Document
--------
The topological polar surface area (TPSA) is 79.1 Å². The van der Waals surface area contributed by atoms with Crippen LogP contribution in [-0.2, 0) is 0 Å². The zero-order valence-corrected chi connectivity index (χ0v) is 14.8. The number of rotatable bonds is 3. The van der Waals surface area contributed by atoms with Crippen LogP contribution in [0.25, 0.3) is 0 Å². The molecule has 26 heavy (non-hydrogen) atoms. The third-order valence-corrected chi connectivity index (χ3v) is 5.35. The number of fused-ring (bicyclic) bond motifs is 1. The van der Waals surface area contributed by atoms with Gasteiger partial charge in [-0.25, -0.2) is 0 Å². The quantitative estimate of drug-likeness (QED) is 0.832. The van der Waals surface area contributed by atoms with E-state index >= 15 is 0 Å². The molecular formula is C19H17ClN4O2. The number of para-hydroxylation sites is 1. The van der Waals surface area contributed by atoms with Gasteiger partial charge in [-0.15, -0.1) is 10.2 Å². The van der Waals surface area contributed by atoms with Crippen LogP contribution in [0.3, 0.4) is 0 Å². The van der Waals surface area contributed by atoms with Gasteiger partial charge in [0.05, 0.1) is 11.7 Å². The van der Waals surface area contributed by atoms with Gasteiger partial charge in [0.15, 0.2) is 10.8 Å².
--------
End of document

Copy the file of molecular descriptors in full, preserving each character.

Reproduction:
The topological polar surface area (TPSA) is 79.1 Å². The van der Waals surface area contributed by atoms with Crippen LogP contribution in [-0.2, 0) is 0 Å². The zero-order valence-corrected chi connectivity index (χ0v) is 14.8. The number of rotatable bonds is 3. The van der Waals surface area contributed by atoms with Crippen LogP contribution in [0.25, 0.3) is 0 Å². The molecule has 26 heavy (non-hydrogen) atoms. The third-order valence-corrected chi connectivity index (χ3v) is 5.35. The number of fused-ring (bicyclic) bond motifs is 1. The van der Waals surface area contributed by atoms with Gasteiger partial charge in [-0.25, -0.2) is 0 Å². The quantitative estimate of drug-likeness (QED) is 0.832. The van der Waals surface area contributed by atoms with E-state index >= 15 is 0 Å². The molecular formula is C19H17ClN4O2. The number of para-hydroxylation sites is 1. The van der Waals surface area contributed by atoms with Gasteiger partial charge in [-0.15, -0.1) is 10.2 Å². The van der Waals surface area contributed by atoms with Crippen LogP contribution in [0.3, 0.4) is 0 Å². The van der Waals surface area contributed by atoms with Gasteiger partial charge in [0.05, 0.1) is 11.7 Å². The van der Waals surface area contributed by atoms with Gasteiger partial charge in [0.15, 0.2) is 10.8 Å².